Within the world of integrated therapies that utilize muscle testing as a primary tool for assessment, one of our primary goals is to use muscles as our “in” to locate sources of neurological dysfunction. Sometimes this dysfunction is coming from different mechanoreceptors like golgi tendon organs, muscle spindles, or vibrational receptors. Sometimes the dysfunction is coming from nociceptive input that creates weakness or withdrawal responses. Sometimes the dysfunction may be coming from aberrant information within the ascending sensory pathways of the spinal cord. Sometimes it’s related to dysfunctional organs. Perhaps meridian dysfunctions, emotionally-driven triggers, or even beliefs and memories. No matter what the potential cause, how muscles behave when tested can tell us a lot about what is going on neurologically within the entire system.
A muscle should always have the strength necessary for volitional contraction, but also should be able to reflexively inhibit normally. If neither of these hold true after testing a muscle, we know there is an underlying neurological dysfunction driving the aberrant muscle response (however, bear in mind that sometimes neurological dysfunction can be driven by mechanical or tissue restriction as well - it is important to address both). While we could potentially dive in to a myriad of potential factors that might affect how a muscle may test, for the sake of simplicity, I want to dive into a single concept for now: hypertonicity.
In the world of neurological manual muscle testing, when we refer to a muscle as being “hypertonic”, we aren’t simply referring to how a muscle feels from a palpatory standpoint. We are more so speaking to its function, or lack thereof. A muscle that is hypertonic typically feels “tight” or high tone (hyper=high; tone=tone...derp). But more importantly, a hypertonic muscle does not have the ability to reflexively inhibit. The possible repercussions of this can be significant for several reasons:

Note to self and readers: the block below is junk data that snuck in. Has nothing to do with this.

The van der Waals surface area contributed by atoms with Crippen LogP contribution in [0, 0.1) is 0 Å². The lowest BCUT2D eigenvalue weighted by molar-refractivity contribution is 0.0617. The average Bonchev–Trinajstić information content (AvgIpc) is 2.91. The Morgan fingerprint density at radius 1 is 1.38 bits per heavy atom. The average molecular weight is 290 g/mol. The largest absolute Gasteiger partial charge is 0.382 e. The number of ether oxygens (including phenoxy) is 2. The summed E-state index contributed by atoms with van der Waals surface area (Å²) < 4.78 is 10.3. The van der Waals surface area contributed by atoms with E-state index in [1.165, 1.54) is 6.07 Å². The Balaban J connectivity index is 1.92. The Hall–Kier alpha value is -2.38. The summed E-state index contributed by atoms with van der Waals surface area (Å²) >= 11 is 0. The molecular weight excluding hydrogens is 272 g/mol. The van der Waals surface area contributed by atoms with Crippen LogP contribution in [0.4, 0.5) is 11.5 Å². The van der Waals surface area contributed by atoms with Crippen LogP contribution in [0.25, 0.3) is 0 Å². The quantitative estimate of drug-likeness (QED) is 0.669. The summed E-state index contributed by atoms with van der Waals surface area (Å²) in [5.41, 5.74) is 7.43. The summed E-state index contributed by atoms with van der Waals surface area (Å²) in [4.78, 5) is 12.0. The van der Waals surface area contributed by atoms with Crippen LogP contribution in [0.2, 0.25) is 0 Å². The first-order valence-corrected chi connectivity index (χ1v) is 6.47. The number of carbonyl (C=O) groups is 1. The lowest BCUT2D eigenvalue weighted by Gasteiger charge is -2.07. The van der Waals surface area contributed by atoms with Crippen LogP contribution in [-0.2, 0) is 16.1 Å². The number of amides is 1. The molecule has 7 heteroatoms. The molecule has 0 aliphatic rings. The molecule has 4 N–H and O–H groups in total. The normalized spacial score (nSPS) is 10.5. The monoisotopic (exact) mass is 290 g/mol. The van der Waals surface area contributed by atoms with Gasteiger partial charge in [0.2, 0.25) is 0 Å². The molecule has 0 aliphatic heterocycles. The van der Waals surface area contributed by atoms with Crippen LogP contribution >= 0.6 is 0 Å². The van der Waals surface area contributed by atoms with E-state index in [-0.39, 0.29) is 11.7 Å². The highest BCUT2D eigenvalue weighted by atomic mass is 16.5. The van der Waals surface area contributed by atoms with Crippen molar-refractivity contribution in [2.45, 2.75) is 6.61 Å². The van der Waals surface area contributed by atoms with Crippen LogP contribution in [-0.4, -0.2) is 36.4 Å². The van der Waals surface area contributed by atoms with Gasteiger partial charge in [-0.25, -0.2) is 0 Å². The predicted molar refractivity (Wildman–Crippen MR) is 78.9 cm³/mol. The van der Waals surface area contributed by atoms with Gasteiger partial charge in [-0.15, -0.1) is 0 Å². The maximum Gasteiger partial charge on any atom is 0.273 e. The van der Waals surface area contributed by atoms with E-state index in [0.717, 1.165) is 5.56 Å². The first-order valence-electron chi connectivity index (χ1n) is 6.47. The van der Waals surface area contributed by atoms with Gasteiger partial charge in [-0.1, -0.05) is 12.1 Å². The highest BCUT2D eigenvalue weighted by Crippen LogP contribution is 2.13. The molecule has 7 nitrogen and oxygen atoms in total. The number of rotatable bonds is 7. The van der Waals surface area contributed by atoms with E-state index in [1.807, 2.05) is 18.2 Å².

- Hypertonic muscles do not contract efficiently. This will inevitably lead to more restriction and adhesions within the muscle and connective tissue over time, as well as making your nervous system more likely to create new compensations.
- Hypertonic muscles are far more susceptible to strain, particularly during high-velocity movements. Forcing a muscle to lengthen even while under contraction is literally how we tear muscles (and in controlled amounts, this is the literally the mechanism for muscle hypertrophy).
- Hypertonic muscles become fatigued and hypoxic more quickly. This is often because a hypertonic muscle is picking up the slack for a synergistic muscle. If your calves have to do the work for your hamstrings and glutes as well, those calves won’t feel good fore very long.
- Hypertonic muscles are a large contributor to limited mobility. We all know mobility is the name of the game when it comes to improving your movement. If you've got tons of hypertonic muscle all over your body, chances are your movement is pretty limited.
Hypertonic muscles are typically hypertonic because underneath the compensatory mechanism of hypertonicity, the muscle is likely actually very chronically inhibited. Hypertonicity can actually be an advantageous short-term stabilization strategy, but it is a poor long term solution for true muscle function.
Hypertonic muscles often become hypertonic because hypertonicity might be the nervous system’s best strategy in that moment in order to allow the muscle to be strong for the task at hand. If a muscle is inhibited, yet you are executing a movement that requires that muscle to contract and display strength, the body can sometimes create a compensatory dysfunction in order to allow that muscle to be strong. This is simply creating an additional layer of dysfunction on top of another, unfortunately, and maybe lead to further problems down the road, even if it might be a good short-term solution.
Ultimately, our goal within the realm of training and therapy is to balance the systems of the body in a way that allows for the most resiliency, greatest positive adaptation to stressors, and to improve our ability to feel good and perform well. It’s that simple. If you feel like you have all kinds of tension riddled throughout your body, chances are you’ve got a myriad of hypertonic muscles that need to be addressed. The quickest and most effective way of doing so is finding a skilled P-DTR practitioner who utilizes these concepts well. Otherwise, good luck spending hours upon hours upon hours performing self myofascial release techniques. Plenty more information regarding these concepts, so stay tuned!